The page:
I started out by getting three plain white sweatshirts (which turned out to be the hardest part of the whole process...) and figured out how much space I had on each shirt for decoration.  Then I cut a piece of freezer paper big enough to go over all three shirts.  (If you are unfamiliar with freezer paper stenciling, check out my other blog post about this technique.)  With a little bit of simple math I was able to figure out how big the rings needed to be.  So I set my drawing compass to make the correct size circles (in this case I think about 9 inches across, so 4.5 inches for the compass.)
I started by drawing the circle in the middle top row of the logo.  The other two circles in the top row are about an inch away from each other.  Each circle for the bottom row has the center halfway between two of the upper rings, and the top edge lines up with the center of the upper rings.  Once all the large circle were drawn, I set the compass slightly smaller (about half to 3/4 of an inch smaller.)  Then I put the point of the compass back in the same place for each circle to make sure the smaller circles were centered.  From there I erased a few lines and added a few lines to separate the different colored rings where they overlap.
The next step is cutting on the lines and getting rid of the "rings" (the part that will be filled with paint.)  I always cut my stencils with an x-acto knife because I'm a cutting ninja.  But you can also do the cutting with scissors if the shape is big enough. Then I cut the large piece into 3 sections, one for each shirt.  Freezer paper is great for stenciling because it can be ironed onto fabric and will peel off easily when you are done.  Sometimes ironing the stencil can be a little fiddly, especially when the stencil has small strips that can bend and get misaligned.  Then it is just a matter of painting the open spaces with fabric paint.  (Unfortunately, the photos are not very dramatic for this project since it is a white stencil on white fabric.)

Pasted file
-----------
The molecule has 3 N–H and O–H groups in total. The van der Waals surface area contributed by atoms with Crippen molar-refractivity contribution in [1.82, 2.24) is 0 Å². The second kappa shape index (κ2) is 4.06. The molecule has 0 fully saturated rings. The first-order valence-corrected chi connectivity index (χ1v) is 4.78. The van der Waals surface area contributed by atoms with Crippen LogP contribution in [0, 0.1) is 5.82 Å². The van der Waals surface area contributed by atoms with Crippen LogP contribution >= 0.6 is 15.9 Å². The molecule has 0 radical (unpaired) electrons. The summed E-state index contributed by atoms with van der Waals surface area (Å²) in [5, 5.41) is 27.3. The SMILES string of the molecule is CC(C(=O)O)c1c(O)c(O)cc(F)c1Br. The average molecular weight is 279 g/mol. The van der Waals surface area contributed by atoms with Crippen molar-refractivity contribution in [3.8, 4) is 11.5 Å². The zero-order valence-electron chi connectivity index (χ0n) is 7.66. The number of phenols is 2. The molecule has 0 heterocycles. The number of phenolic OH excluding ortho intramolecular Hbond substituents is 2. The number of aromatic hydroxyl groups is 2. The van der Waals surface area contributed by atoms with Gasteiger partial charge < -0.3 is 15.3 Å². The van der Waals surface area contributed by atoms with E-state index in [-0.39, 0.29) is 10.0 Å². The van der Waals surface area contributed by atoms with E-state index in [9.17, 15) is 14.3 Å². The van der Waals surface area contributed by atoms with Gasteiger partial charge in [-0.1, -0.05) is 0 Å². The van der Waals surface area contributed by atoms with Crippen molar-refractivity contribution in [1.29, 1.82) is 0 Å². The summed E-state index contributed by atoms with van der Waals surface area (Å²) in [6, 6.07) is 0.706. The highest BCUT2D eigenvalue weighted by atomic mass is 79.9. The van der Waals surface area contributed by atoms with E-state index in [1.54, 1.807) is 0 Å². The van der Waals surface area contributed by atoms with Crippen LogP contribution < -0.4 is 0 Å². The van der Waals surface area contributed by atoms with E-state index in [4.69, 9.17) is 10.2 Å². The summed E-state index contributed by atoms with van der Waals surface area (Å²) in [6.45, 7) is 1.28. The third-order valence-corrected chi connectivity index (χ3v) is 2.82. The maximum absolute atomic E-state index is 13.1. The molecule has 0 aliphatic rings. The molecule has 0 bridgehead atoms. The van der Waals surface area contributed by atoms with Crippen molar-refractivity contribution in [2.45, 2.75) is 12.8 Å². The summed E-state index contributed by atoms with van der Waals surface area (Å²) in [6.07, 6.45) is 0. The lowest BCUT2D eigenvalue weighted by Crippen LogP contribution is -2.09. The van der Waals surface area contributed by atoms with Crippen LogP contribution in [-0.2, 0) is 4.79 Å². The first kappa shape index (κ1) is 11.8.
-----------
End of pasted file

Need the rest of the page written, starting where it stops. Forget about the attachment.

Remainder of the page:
Wednesday, February 5, 2014

Wool-Eater Blanket: Complete!
After two years, my crocheted Wool-Eater blanket is finally complete!  When I looked back to see what my last in-progress post was on this project, I realized it was over a year ago... Whoops.  I originally started this blanket on Super Bowl Sunday in 2012 as a way to pass the time and use up some leftover yarn.   My original plan was to finish the blanket before Super Bowl Sunday of 2013, but that didn't happen.  We had two extremely warm summers and I had to put the project on hold longer than I expected.  But I did manage to finish the blanket on Super Bowl Sunday of this year.
The finished blanket measures 52 x 66 inches, or 4'4 x 5'6.  It is incredibly warm and basically covers my entire couch!  I've been snuggling up under the blanket for a while, but now I can use the blanket without the threat of accidental unraveling.  Next on my project list is a second Wool-Eater pillow, similar to the one I made in 2012.  (Woah, has it been that long already?)  The idea is to use up the last remaining scraps from the second half of the blanket.
This blanket isn't just for humans, it is also the cat's favorite!  Frankie (my roommate's cat) will curl up and nap on the Wool-Eater blanket or pillow any chance he gets.  Sometimes he will cry to be let into the living room, just so he can nap on the blanket... Yeah, he's spoiled.  But who doesn't like a good wool blanket?